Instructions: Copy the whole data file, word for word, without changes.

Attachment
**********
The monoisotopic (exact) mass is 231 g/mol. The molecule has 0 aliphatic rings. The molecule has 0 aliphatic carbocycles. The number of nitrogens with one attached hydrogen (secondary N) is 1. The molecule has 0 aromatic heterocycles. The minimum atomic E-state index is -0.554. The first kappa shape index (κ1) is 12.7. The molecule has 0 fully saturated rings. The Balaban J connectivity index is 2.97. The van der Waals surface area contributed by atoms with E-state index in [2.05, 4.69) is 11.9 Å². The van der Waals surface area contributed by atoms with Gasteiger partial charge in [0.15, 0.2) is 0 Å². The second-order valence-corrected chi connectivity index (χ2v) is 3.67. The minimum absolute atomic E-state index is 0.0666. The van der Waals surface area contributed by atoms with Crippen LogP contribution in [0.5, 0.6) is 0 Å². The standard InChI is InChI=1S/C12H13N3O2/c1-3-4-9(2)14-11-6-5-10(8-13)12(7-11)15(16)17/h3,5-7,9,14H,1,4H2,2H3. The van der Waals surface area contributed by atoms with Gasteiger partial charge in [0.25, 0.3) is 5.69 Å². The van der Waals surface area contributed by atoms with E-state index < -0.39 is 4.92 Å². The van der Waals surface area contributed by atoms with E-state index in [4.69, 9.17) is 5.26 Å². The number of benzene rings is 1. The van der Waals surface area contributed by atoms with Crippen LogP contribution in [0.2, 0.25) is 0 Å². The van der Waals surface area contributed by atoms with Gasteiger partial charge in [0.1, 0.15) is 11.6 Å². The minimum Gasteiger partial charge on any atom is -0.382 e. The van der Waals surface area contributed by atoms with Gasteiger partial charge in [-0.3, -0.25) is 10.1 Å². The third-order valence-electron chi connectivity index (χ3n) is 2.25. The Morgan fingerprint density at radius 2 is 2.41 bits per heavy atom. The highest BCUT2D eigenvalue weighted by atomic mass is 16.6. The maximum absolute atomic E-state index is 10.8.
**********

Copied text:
The monoisotopic (exact) mass is 231 g/mol. The molecule has 0 aliphatic rings. The molecule has 0 aliphatic carbocycles. The number of nitrogens with one attached hydrogen (secondary N) is 1. The molecule has 0 aromatic heterocycles. The minimum atomic E-state index is -0.554. The first kappa shape index (κ1) is 12.7. The molecule has 0 fully saturated rings. The Balaban J connectivity index is 2.97. The van der Waals surface area contributed by atoms with E-state index in [2.05, 4.69) is 11.9 Å². The van der Waals surface area contributed by atoms with Gasteiger partial charge in [0.15, 0.2) is 0 Å². The second-order valence-corrected chi connectivity index (χ2v) is 3.67. The minimum absolute atomic E-state index is 0.0666. The van der Waals surface area contributed by atoms with Crippen LogP contribution in [0.5, 0.6) is 0 Å². The standard InChI is InChI=1S/C12H13N3O2/c1-3-4-9(2)14-11-6-5-10(8-13)12(7-11)15(16)17/h3,5-7,9,14H,1,4H2,2H3. The van der Waals surface area contributed by atoms with Gasteiger partial charge in [0.25, 0.3) is 5.69 Å². The van der Waals surface area contributed by atoms with E-state index < -0.39 is 4.92 Å². The van der Waals surface area contributed by atoms with E-state index in [4.69, 9.17) is 5.26 Å². The number of benzene rings is 1. The van der Waals surface area contributed by atoms with Crippen LogP contribution in [0.2, 0.25) is 0 Å². The van der Waals surface area contributed by atoms with Gasteiger partial charge in [0.1, 0.15) is 11.6 Å². The minimum Gasteiger partial charge on any atom is -0.382 e. The van der Waals surface area contributed by atoms with Gasteiger partial charge in [-0.3, -0.25) is 10.1 Å². The third-order valence-electron chi connectivity index (χ3n) is 2.25. The Morgan fingerprint density at radius 2 is 2.41 bits per heavy atom. The highest BCUT2D eigenvalue weighted by atomic mass is 16.6. The maximum absolute atomic E-state index is 10.8.